Mountain Dew is a brand that is constantly engaging with young consumers. We know this because they have a breakfast energy drink. Who else makes Oculus Rift experiences of skateboarding through Las Vegas? So for Super Bowl 2015, the brand wanted to come up with something similarly unique to launch two new flavors and extend the morning boost beverage, Kickstart, beyond the a.m. Its campaign includes the requisite TV ad, running during the pre-game, to introduce the new drinks as a way to get any good night of fun started.
But the brand’s real play will start a day before that ad even airs, with a real-time Snapchat story that allows its followers to choose the direction things head, ending with a Super Bowl pre-game party. What kind of party, who is there, and other details will be up to fans to decide. Mountain Dew, working with its social agency Vayner Media, will shoot and post Snapchat videos, let people choose the story’s direction by taking screenshots and posting them with the hashtag #Kickstart, then shoot and post based on those votes, let people choose again, and so on until the story ends, wherever it might end. The “Kickstory” posts will start to hit Snapchat on January 31 and be live for 24 hours (as all Snapchat Stories are), then disappear on Super Bowl Sunday just before kick-off.
And just as traditional Super Bowl ads are thick with celebrity cameos, the Snapchat story will star social media stars David Lopez, Jerry Purpdrank, and D-Trix (who’s also the dancing scuba diver in the TV spot).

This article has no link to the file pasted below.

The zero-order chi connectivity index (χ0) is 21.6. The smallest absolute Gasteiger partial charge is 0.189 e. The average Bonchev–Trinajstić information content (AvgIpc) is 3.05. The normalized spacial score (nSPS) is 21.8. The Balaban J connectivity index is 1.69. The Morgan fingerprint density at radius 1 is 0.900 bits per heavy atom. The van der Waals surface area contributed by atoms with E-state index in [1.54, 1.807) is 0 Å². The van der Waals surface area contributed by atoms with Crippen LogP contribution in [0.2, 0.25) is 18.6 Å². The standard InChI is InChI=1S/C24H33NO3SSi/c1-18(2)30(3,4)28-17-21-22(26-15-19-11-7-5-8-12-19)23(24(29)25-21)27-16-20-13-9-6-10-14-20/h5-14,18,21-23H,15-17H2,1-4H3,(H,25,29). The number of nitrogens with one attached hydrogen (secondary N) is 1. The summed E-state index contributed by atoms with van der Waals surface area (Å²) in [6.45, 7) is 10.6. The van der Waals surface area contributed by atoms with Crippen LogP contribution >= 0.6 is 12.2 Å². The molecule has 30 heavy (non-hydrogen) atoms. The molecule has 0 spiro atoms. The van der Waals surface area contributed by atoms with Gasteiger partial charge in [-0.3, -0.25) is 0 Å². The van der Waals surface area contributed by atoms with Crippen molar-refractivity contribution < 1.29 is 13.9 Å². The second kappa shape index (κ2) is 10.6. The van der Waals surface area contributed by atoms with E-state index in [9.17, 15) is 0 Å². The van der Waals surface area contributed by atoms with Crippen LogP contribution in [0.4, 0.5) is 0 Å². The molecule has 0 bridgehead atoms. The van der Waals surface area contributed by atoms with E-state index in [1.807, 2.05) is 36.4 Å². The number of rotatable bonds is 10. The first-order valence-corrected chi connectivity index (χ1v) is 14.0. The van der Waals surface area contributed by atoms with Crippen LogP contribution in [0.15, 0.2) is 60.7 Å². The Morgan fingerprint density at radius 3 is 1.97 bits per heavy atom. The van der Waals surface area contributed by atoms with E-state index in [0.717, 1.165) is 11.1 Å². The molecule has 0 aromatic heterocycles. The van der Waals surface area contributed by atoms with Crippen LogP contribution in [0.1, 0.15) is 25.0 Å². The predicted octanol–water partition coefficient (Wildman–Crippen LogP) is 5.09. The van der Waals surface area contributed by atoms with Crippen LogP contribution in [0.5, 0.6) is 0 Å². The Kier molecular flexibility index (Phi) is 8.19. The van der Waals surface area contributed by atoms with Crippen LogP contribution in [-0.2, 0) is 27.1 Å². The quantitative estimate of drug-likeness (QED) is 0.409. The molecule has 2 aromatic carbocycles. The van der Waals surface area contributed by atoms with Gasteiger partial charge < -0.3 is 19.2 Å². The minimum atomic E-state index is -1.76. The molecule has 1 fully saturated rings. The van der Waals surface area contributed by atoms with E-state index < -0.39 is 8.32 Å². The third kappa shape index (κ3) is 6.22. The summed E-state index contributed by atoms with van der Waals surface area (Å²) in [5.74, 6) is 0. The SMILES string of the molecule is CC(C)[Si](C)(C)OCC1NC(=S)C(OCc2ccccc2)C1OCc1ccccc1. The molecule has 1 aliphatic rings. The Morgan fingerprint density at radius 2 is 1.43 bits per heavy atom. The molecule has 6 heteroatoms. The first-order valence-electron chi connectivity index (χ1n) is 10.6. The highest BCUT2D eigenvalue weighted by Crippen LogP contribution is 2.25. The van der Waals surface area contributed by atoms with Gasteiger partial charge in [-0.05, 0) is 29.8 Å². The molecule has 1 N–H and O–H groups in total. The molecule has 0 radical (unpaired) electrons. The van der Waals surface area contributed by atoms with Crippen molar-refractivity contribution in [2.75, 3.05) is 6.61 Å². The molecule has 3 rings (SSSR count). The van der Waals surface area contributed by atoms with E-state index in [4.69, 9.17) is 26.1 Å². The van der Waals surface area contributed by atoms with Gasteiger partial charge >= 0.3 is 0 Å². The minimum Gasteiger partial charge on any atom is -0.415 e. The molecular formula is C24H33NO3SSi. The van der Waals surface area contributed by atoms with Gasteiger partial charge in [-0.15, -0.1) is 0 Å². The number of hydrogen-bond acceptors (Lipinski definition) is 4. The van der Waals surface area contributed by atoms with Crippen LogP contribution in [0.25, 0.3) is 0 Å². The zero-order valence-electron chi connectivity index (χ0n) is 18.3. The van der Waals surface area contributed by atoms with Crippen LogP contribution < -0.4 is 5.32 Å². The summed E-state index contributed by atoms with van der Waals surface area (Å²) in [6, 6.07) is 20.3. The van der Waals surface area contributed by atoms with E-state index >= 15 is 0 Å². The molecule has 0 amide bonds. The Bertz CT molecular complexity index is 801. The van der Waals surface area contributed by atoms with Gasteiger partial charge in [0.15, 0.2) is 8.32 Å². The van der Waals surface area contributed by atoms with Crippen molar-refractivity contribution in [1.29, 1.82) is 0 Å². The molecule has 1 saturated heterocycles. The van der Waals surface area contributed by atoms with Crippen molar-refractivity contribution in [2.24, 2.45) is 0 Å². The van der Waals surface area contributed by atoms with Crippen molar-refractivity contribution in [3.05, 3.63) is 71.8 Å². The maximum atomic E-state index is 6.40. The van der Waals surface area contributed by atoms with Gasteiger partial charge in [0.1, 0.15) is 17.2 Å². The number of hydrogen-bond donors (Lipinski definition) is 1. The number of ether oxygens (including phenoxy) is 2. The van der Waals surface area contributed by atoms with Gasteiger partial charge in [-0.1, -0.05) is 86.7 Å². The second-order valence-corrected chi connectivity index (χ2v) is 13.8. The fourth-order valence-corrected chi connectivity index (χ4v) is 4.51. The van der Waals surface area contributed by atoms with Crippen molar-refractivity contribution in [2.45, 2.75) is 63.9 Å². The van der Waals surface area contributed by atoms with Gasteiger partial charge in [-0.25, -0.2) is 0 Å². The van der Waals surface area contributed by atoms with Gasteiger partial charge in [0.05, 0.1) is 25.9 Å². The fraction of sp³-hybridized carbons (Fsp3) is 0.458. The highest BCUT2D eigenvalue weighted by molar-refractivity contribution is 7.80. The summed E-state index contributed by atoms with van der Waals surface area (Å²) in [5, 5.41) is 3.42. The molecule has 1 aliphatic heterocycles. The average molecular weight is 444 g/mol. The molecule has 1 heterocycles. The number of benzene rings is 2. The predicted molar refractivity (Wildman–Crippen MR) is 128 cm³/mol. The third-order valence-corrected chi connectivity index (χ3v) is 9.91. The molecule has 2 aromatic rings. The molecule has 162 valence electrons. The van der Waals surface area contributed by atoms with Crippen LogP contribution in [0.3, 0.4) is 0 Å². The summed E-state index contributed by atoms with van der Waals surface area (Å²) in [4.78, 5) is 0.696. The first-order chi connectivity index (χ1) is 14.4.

Director of brand marketing Jamal Henderson says the brand has been playing around with Snapchat since last summer and thought it would be a fun to figure out how to use it for the Super Bowl. “We thought it would be really interesting to tell a longer form story on a short-form video platform, that also ties in with the TV ad,” says Henderson. “Everyone watches TV with a second screen these days so for us it’s about having the whole media mix.”
The brand’s marketing team and Vayner will be watching how the story unfolds along with its Snapchat followers, and Henderson knows there are inherent risks in a real-time project like this. “There’s definitely going to be a learning curve,” he says. “So leading up to it, it’s just about hacking and troubleshooting it. It’s a real-time thing, there aren’t a lot of do-overs, so we’re doing a rehearsal on Friday before the real thing on Saturday. In a way it’s a bit like live theater. There’s an expectation when something’s happening on social media, that it’s happening then and there, so we’re doing it this way to be as authentic as possible.”